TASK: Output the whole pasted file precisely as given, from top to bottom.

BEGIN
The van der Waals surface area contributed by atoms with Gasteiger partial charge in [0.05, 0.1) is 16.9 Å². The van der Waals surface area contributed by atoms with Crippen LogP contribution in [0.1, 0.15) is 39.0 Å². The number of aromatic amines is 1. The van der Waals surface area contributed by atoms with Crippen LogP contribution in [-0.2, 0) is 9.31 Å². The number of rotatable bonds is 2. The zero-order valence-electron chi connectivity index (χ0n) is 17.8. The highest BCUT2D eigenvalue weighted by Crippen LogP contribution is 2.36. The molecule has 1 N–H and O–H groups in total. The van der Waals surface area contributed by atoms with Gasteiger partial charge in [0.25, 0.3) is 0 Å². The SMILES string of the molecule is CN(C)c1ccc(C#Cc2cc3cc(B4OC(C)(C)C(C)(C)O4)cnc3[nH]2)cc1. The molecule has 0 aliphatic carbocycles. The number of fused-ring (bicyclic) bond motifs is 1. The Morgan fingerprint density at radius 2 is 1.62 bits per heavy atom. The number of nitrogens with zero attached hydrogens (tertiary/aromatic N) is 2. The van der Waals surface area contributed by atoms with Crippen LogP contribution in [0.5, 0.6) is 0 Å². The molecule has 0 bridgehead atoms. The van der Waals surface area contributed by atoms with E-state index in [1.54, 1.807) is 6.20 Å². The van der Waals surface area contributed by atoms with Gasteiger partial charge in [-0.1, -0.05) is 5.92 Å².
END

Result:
The van der Waals surface area contributed by atoms with Gasteiger partial charge in [0.05, 0.1) is 16.9 Å². The van der Waals surface area contributed by atoms with Crippen LogP contribution in [0.1, 0.15) is 39.0 Å². The number of aromatic amines is 1. The van der Waals surface area contributed by atoms with Crippen LogP contribution in [-0.2, 0) is 9.31 Å². The number of rotatable bonds is 2. The zero-order valence-electron chi connectivity index (χ0n) is 17.8. The highest BCUT2D eigenvalue weighted by Crippen LogP contribution is 2.36. The molecule has 1 N–H and O–H groups in total. The van der Waals surface area contributed by atoms with Gasteiger partial charge in [0.25, 0.3) is 0 Å². The SMILES string of the molecule is CN(C)c1ccc(C#Cc2cc3cc(B4OC(C)(C)C(C)(C)O4)cnc3[nH]2)cc1. The molecule has 0 aliphatic carbocycles. The number of fused-ring (bicyclic) bond motifs is 1. The Morgan fingerprint density at radius 2 is 1.62 bits per heavy atom. The number of nitrogens with zero attached hydrogens (tertiary/aromatic N) is 2. The van der Waals surface area contributed by atoms with Crippen LogP contribution in [0.5, 0.6) is 0 Å². The molecule has 0 bridgehead atoms. The van der Waals surface area contributed by atoms with E-state index in [1.54, 1.807) is 6.20 Å². The van der Waals surface area contributed by atoms with Gasteiger partial charge in [-0.1, -0.05) is 5.92 Å².